U.S. airlines will need to hire at least 7,000 new pilots next year to fill the gaps created by retiring baby boomers and pandemic buyouts.
The airline industry is in its biggest hiring push in decades, not only for front-line employees such as gate and ramp agents but for high-skilled workers such as pilots that need years of expensive training before they can start work, said Louis Smith, CEO of Future and Active Pilot Advisors, a pilot training and recruiting consulting group.
Airlines already struggled over the summer with a lack of pilots and other crew members after weather and technical issues resulted in thousands of delays and cancellations. And that was with most airlines flying at schedules that were only about 80% as large as what they operated in 2019.
The stop-and-go nature of this pandemic has created a whipsaw in the pilot training world, Smith said, with students quitting flight school and then rushing back in recent months. Airlines, including the regional airlines owned by Fort Worth-based American, have started offering bonus packages of up to $150,000.
“The cargo business is growing, too, although they don’t have the attrition that big airlines had because they never furloughed or asked for buyouts,” Smith said. “COVID made cargo take off, and that’s just a growth business.”
St. Louis-based FAPA is hosting a job fair for pilots in Irving on Saturday that will include recruiters from most of the large regional airlines. Major airlines such as American Airlines are also sending executives, hoping to give a push to future pilots. Regional pilots are the main source of pilots for the largest airlines such as American and Southwest.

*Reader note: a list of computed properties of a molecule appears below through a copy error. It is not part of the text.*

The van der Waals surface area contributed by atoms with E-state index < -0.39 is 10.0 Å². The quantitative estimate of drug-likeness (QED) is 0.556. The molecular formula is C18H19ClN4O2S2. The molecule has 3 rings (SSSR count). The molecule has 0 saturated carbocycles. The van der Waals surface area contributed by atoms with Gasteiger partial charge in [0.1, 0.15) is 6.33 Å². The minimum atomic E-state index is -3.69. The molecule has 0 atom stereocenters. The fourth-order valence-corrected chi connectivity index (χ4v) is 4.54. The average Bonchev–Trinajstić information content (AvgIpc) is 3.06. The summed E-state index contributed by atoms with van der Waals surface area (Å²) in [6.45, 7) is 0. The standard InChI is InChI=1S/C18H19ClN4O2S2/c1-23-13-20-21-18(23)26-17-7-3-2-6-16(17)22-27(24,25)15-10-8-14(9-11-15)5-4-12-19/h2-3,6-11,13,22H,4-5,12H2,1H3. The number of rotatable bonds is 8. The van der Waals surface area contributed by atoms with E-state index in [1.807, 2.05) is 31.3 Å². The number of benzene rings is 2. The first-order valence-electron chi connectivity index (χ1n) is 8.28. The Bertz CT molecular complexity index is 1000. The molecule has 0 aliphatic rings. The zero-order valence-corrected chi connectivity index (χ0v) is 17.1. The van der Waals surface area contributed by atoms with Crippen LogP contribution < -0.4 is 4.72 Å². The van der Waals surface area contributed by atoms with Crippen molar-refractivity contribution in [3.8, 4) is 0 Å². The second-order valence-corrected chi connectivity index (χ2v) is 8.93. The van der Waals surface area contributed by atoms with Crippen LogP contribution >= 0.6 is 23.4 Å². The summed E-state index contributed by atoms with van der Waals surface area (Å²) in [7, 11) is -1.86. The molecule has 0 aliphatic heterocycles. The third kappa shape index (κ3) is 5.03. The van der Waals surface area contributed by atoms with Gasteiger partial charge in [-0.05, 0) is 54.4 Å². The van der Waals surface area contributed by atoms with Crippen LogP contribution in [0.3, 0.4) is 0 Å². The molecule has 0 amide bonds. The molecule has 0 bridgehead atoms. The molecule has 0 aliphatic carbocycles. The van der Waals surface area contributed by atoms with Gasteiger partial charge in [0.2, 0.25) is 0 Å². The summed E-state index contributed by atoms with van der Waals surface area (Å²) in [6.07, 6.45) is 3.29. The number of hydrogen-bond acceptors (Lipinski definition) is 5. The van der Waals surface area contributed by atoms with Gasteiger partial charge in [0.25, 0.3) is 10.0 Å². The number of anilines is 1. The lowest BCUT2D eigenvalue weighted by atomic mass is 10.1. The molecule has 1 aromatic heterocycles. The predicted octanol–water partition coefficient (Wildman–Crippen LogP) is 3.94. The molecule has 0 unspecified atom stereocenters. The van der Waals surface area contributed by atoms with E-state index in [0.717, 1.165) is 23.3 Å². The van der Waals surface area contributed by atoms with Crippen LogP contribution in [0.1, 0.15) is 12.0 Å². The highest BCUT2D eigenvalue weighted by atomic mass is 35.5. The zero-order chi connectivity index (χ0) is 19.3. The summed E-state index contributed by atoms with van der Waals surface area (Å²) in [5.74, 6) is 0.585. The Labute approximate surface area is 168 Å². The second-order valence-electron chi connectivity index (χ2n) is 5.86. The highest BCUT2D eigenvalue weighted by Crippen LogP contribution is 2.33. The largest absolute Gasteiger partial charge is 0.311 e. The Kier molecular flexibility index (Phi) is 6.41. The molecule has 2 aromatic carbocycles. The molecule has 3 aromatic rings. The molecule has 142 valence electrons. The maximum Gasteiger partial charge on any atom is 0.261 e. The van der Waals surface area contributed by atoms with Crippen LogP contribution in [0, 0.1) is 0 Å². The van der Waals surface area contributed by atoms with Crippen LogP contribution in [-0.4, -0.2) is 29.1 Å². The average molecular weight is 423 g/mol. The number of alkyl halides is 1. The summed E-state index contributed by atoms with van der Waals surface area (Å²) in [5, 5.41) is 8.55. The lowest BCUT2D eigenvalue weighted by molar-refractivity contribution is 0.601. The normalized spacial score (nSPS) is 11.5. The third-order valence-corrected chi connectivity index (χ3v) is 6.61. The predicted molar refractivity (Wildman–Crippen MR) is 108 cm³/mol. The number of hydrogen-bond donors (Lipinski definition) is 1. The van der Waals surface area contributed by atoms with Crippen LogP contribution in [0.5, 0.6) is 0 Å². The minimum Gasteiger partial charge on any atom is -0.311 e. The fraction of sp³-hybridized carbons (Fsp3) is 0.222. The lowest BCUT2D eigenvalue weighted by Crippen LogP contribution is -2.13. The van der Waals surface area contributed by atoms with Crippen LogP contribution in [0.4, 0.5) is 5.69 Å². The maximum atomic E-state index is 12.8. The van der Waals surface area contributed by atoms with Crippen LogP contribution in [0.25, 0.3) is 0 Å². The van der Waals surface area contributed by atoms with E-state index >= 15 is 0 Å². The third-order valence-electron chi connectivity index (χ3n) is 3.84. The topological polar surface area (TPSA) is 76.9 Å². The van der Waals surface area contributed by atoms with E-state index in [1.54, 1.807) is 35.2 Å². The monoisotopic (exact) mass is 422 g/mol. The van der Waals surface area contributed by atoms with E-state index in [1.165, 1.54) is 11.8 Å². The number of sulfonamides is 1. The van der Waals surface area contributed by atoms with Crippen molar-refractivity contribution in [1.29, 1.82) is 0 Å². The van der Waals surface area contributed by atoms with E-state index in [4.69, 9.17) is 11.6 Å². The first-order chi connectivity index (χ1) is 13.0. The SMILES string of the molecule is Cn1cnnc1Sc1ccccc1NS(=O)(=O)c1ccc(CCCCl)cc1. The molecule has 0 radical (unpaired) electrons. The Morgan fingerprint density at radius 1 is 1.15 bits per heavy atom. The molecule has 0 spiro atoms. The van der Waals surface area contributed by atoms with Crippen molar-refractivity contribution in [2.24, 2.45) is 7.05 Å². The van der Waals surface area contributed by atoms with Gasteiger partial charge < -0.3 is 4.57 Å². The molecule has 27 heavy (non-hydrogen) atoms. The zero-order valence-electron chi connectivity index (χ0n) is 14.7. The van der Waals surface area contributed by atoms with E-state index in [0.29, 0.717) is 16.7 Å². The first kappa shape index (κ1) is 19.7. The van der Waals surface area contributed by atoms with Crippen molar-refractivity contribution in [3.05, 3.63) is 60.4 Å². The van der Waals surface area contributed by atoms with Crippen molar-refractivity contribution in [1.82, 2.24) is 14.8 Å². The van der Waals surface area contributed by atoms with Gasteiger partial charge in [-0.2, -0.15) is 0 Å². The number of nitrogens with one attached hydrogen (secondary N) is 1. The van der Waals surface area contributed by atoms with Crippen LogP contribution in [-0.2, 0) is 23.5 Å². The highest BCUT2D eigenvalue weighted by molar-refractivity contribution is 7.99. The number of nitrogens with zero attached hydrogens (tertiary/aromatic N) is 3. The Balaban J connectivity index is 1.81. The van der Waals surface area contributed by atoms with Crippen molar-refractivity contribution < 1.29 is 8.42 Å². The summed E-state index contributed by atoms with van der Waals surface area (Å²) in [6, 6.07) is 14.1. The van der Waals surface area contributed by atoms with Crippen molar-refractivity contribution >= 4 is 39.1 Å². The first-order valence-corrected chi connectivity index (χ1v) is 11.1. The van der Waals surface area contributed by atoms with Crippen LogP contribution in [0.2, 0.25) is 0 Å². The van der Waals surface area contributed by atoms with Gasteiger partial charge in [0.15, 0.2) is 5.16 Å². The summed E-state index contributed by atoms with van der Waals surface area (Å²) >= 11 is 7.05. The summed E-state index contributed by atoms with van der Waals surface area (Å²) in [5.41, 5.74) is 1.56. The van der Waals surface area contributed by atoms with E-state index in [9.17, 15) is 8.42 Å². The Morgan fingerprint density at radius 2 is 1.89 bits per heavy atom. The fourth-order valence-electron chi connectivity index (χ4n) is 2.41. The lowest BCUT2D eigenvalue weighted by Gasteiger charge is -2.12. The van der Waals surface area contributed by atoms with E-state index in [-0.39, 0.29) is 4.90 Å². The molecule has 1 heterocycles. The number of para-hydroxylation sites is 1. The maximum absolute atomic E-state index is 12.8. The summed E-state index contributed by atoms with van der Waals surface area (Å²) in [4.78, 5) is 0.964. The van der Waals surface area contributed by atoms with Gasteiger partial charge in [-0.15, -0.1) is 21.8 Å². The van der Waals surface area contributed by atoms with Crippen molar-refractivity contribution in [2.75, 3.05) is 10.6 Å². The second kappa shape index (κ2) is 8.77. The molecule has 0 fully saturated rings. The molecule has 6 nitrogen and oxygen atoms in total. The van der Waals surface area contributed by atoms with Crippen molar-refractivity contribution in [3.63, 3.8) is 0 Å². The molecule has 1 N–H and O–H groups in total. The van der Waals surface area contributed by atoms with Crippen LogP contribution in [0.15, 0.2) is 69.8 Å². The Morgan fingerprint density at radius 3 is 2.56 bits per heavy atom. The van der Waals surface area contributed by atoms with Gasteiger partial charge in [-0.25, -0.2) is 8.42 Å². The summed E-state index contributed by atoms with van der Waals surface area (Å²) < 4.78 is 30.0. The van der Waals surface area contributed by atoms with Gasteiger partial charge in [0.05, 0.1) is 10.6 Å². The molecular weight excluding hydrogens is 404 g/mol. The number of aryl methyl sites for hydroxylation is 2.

American Airlines said it plans to hire 1,000 aviators next year after recruiting 350 by the end of this year.
Airlines are in desperate need of pilots because of a glut of coming retirees. American Airlines alone is expecting 585 pilots to hit the required retirement age of 65 next year, and retirements should peak in 2025 at 908 pilots.
Airlines have pushed harder to get new pilots because the high cost of training, which is usually more than $100,000 for private schools, has created problems for prospective students. Regional airlines have pushed up pay and created pipeline programs to help cover the cost of some school. Starting pilots at regionals owned by American Airlines now make more than $50 an hour, three times as much as they did a decade ago.
The FAA requires commercial airline pilots to log 1,500 hours of flight time for certification on top of other training, or 1,000 hours for prospective pilots who get a bachelor’s degree in an aviation field.